On the hardness of knowing BB(15,2) and BB(5,4)

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Tristan Stérin

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Jun 2, 2022, 7:45:12 AM6/2/22
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Dear all,

I wanted to share with you a result that Damien and I worked on recently, available at https://arxiv.org/abs/2107.12475, and that we are currently submitting to conferences.

While doing some research on a set of 6 Wang tiles that can simulate the Collatz process (https://arxiv.org/abs/2106.12341, Appendix A), we stumbled across the following Collatz-related conjecture formulated by Erdõs in 1979: "For all n > 8, there is at least one 2 in the base-3 representation of 2^n".

While it looks inoffensive and simple, this conjecture is very hard because the patterns of digits in successive powers of 2 in base 3 are chaotic (as shown in the attached Figure 1 of the paper). The conjecture is Collatz related on an intuitive level rather than formal. Terrence Tao makes that connection on its blog (look for paragraph starting with "One possible toy model problem"): https://terrytao.wordpress.com/2011/08/25/the-collatz-conjecture-littlewood-offord-theory-and-powers-of-2-and-3/. Our link to Collatz is that we can run both systems with the same 6 Wang tiles.

We noticed that this conjecture is very amenable to being encoded by Turing machines. In fact, there is a simple 5-state 4-symbol machine that halts if and only if the conjecture is false (i.e. if it found a counterexample): given in Figure 3 in https://arxiv.org/abs/2107.12475.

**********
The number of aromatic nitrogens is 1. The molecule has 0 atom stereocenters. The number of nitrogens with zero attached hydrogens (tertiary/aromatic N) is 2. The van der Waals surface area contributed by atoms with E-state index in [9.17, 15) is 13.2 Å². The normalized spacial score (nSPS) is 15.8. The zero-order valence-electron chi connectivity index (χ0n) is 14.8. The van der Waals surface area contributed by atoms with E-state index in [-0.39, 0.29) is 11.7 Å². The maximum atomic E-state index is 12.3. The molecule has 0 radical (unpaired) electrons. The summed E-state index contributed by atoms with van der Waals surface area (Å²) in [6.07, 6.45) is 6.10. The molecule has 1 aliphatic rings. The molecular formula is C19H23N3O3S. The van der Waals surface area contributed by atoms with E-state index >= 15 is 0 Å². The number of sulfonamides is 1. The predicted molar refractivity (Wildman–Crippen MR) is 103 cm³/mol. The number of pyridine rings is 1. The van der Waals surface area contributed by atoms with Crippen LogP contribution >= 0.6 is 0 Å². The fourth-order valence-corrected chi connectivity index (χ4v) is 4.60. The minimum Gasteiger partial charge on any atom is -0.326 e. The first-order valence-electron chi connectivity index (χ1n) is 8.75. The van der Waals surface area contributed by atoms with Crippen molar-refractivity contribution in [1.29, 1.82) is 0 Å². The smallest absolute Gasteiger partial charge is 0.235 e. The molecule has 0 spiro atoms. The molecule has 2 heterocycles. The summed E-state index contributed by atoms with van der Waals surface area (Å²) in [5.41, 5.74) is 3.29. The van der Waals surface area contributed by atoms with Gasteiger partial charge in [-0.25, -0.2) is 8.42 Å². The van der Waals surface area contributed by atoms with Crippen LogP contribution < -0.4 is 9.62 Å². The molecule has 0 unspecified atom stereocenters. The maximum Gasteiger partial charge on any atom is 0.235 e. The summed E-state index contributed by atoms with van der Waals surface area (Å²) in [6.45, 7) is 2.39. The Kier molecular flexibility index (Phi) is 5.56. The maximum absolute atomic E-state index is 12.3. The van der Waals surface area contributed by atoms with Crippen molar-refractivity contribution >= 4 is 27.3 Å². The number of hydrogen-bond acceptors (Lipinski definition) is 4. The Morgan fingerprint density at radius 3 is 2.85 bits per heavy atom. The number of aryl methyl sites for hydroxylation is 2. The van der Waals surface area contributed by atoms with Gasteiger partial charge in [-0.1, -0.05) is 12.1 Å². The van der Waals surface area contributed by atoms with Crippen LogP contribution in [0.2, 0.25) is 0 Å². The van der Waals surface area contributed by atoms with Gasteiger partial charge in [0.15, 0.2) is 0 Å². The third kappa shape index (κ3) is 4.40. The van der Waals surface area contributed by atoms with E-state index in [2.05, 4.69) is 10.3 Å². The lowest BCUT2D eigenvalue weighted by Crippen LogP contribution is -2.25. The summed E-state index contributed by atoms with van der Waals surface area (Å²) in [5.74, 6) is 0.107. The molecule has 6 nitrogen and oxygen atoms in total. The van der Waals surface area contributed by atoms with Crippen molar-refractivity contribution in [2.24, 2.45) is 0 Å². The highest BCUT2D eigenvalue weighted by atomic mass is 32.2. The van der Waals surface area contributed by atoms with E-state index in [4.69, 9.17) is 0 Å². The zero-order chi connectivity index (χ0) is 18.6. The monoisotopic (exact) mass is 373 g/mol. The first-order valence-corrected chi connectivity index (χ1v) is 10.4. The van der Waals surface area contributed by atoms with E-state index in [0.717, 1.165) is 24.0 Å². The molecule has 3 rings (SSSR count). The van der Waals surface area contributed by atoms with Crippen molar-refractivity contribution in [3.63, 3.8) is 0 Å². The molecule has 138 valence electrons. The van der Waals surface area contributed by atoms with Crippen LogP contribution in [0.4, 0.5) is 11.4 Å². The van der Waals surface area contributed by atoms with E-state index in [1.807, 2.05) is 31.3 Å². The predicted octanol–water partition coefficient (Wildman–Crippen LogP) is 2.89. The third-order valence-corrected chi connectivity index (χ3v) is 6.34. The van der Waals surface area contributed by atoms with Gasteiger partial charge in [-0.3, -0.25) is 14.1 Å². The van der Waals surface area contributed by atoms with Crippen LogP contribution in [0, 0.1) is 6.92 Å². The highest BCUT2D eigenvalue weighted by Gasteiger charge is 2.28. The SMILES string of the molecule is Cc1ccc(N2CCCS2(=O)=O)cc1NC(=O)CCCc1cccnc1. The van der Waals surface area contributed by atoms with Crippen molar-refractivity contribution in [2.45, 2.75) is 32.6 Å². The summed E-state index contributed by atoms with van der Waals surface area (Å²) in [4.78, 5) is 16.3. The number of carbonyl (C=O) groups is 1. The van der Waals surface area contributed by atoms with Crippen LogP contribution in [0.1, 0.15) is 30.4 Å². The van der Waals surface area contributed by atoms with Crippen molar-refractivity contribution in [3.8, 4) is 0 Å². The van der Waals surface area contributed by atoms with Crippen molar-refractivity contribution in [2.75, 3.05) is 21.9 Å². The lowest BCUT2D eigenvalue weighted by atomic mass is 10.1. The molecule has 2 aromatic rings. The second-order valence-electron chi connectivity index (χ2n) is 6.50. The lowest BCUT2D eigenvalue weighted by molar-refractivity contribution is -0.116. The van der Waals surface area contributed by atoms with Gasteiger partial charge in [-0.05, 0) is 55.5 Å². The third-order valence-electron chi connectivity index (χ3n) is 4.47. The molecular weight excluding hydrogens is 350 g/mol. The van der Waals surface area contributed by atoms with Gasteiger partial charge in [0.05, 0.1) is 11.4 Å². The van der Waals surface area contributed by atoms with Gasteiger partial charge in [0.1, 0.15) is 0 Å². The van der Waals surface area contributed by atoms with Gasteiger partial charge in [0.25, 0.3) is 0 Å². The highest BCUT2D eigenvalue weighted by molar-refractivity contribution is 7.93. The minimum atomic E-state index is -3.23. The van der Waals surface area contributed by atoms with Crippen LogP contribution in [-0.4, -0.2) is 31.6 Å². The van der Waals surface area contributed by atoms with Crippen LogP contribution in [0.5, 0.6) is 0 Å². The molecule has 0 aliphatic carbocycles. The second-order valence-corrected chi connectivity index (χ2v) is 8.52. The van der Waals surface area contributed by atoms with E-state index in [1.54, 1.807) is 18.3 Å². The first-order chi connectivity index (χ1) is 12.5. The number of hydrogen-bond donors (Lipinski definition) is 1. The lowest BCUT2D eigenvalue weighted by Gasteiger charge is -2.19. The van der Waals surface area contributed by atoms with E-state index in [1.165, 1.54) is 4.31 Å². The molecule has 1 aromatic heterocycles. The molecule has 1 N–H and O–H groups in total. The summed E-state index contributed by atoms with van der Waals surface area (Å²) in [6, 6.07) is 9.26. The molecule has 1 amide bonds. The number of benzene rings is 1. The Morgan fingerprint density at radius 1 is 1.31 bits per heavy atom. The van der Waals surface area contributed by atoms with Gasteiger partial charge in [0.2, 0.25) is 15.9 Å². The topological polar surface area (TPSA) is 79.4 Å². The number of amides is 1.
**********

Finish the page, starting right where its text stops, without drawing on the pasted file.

We then simulate this 5-state 4-symbol machine with a 15-state 2-symbol one by using a few tricks to reduce the number of states as much as we could (this is the code-golfing part). The 2-symbol machine is given in Figure 4.

Note that it was dear to our heart to give complete (and hopefully correct) proofs of correctness for these machines.

This result intuitively implies that knowing BB(15,2) is very hard, mathematically. Because you would have to settle the case of that particular machine, which amounts to solving a conjecture opened for decades. Hence, this gives a sense that the remaining knowable BB values (for 2-symbol) are really situated somewhere between BB(5) and BB(15). Finally, our simulation technique (starting from a 4-symbol machine), although it is conceptually simple, gives a general method to transfer hardness results between BB values.

Our work goes in the lineage of other results interested in this notion of "mathematical hardness" which were presented in a really cool paper by Scott Aaronson (https://www.scottaaronson.com/papers/bb.pdf) such as the 27-state machine for Goldbach's conjecture,  or the ~700-state machines for Riemann hypothesis and the consistency of ZFC, which, although not published, improve on the already impressive results of Yedidia & Aaronson, 2016, https://arxiv.org/abs/1605.04343.

I would happy to discuss this topic further with you, and Damien is persuaded that we can further reduce our 15 states so there is perhaps some room left for code-golfing here!

Sincerely yous,

Tristan Stérin






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